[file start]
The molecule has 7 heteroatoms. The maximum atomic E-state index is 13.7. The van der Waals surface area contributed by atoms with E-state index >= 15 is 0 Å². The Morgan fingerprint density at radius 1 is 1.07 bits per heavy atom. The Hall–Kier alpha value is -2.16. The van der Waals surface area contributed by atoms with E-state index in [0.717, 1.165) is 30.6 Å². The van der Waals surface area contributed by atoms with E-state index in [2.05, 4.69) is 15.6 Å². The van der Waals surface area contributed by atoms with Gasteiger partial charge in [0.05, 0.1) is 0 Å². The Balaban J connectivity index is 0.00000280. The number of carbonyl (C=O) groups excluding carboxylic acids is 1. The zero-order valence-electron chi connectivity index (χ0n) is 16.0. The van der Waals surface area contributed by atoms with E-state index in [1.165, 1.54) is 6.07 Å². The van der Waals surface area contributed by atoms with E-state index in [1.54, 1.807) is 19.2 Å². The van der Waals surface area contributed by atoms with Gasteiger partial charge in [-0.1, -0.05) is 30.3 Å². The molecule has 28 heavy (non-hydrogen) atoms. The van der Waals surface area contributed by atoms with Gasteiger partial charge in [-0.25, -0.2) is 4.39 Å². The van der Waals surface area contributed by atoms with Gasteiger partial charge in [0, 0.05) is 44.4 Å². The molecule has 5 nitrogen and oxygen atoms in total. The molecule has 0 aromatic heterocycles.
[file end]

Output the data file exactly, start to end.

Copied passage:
The molecule has 7 heteroatoms. The maximum atomic E-state index is 13.7. The van der Waals surface area contributed by atoms with E-state index >= 15 is 0 Å². The Morgan fingerprint density at radius 1 is 1.07 bits per heavy atom. The Hall–Kier alpha value is -2.16. The van der Waals surface area contributed by atoms with E-state index in [0.717, 1.165) is 30.6 Å². The van der Waals surface area contributed by atoms with E-state index in [2.05, 4.69) is 15.6 Å². The van der Waals surface area contributed by atoms with Gasteiger partial charge in [0.05, 0.1) is 0 Å². The Balaban J connectivity index is 0.00000280. The number of carbonyl (C=O) groups excluding carboxylic acids is 1. The zero-order valence-electron chi connectivity index (χ0n) is 16.0. The van der Waals surface area contributed by atoms with E-state index in [1.165, 1.54) is 6.07 Å². The van der Waals surface area contributed by atoms with E-state index in [1.54, 1.807) is 19.2 Å². The van der Waals surface area contributed by atoms with Gasteiger partial charge in [-0.1, -0.05) is 30.3 Å². The molecule has 28 heavy (non-hydrogen) atoms. The van der Waals surface area contributed by atoms with Gasteiger partial charge in [-0.25, -0.2) is 4.39 Å². The van der Waals surface area contributed by atoms with Gasteiger partial charge in [0, 0.05) is 44.4 Å². The molecule has 5 nitrogen and oxygen atoms in total. The molecule has 0 aromatic heterocycles.